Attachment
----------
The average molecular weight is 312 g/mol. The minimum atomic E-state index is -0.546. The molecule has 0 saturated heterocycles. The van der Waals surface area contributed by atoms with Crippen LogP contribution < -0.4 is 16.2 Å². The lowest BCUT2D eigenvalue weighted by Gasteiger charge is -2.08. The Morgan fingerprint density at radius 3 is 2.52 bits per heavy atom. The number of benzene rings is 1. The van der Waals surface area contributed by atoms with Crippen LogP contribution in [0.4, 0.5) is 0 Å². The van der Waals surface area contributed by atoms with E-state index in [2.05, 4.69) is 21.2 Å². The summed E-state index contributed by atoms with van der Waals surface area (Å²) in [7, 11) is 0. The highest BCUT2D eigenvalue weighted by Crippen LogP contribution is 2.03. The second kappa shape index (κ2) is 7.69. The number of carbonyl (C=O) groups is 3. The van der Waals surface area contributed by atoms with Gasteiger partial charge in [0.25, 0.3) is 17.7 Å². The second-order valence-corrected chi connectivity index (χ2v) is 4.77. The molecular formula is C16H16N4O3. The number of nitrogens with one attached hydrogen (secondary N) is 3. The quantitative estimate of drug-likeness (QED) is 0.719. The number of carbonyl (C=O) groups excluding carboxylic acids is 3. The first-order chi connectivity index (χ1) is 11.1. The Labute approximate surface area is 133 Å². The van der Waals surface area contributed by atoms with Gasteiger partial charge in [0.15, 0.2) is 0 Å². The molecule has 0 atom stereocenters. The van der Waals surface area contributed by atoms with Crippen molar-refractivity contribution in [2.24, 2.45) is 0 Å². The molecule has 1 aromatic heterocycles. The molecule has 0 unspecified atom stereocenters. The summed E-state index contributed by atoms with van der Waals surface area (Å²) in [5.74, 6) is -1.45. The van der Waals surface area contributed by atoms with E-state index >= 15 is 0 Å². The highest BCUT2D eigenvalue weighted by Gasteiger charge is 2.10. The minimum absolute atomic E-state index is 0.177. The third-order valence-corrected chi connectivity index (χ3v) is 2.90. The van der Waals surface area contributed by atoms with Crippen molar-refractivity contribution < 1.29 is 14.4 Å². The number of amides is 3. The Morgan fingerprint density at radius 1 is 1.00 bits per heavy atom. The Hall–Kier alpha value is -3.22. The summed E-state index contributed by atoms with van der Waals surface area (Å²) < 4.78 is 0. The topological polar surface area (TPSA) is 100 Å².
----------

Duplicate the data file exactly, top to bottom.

The average molecular weight is 312 g/mol. The minimum atomic E-state index is -0.546. The molecule has 0 saturated heterocycles. The van der Waals surface area contributed by atoms with Crippen LogP contribution < -0.4 is 16.2 Å². The lowest BCUT2D eigenvalue weighted by Gasteiger charge is -2.08. The Morgan fingerprint density at radius 3 is 2.52 bits per heavy atom. The number of benzene rings is 1. The van der Waals surface area contributed by atoms with Crippen LogP contribution in [0.4, 0.5) is 0 Å². The van der Waals surface area contributed by atoms with E-state index in [2.05, 4.69) is 21.2 Å². The summed E-state index contributed by atoms with van der Waals surface area (Å²) in [7, 11) is 0. The highest BCUT2D eigenvalue weighted by Crippen LogP contribution is 2.03. The second kappa shape index (κ2) is 7.69. The number of carbonyl (C=O) groups is 3. The van der Waals surface area contributed by atoms with Gasteiger partial charge in [0.25, 0.3) is 17.7 Å². The second-order valence-corrected chi connectivity index (χ2v) is 4.77. The molecular formula is C16H16N4O3. The number of nitrogens with one attached hydrogen (secondary N) is 3. The quantitative estimate of drug-likeness (QED) is 0.719. The number of carbonyl (C=O) groups excluding carboxylic acids is 3. The first-order chi connectivity index (χ1) is 11.1. The Labute approximate surface area is 133 Å². The van der Waals surface area contributed by atoms with Gasteiger partial charge in [0.15, 0.2) is 0 Å². The molecule has 0 atom stereocenters. The van der Waals surface area contributed by atoms with Crippen molar-refractivity contribution in [2.24, 2.45) is 0 Å². The molecule has 1 aromatic heterocycles. The molecule has 0 unspecified atom stereocenters. The summed E-state index contributed by atoms with van der Waals surface area (Å²) in [5.74, 6) is -1.45. The van der Waals surface area contributed by atoms with E-state index >= 15 is 0 Å². The highest BCUT2D eigenvalue weighted by Gasteiger charge is 2.10. The minimum absolute atomic E-state index is 0.177. The third-order valence-corrected chi connectivity index (χ3v) is 2.90. The van der Waals surface area contributed by atoms with Crippen molar-refractivity contribution < 1.29 is 14.4 Å². The number of amides is 3. The Morgan fingerprint density at radius 1 is 1.00 bits per heavy atom. The Hall–Kier alpha value is -3.22. The summed E-state index contributed by atoms with van der Waals surface area (Å²) < 4.78 is 0. The topological polar surface area (TPSA) is 100 Å².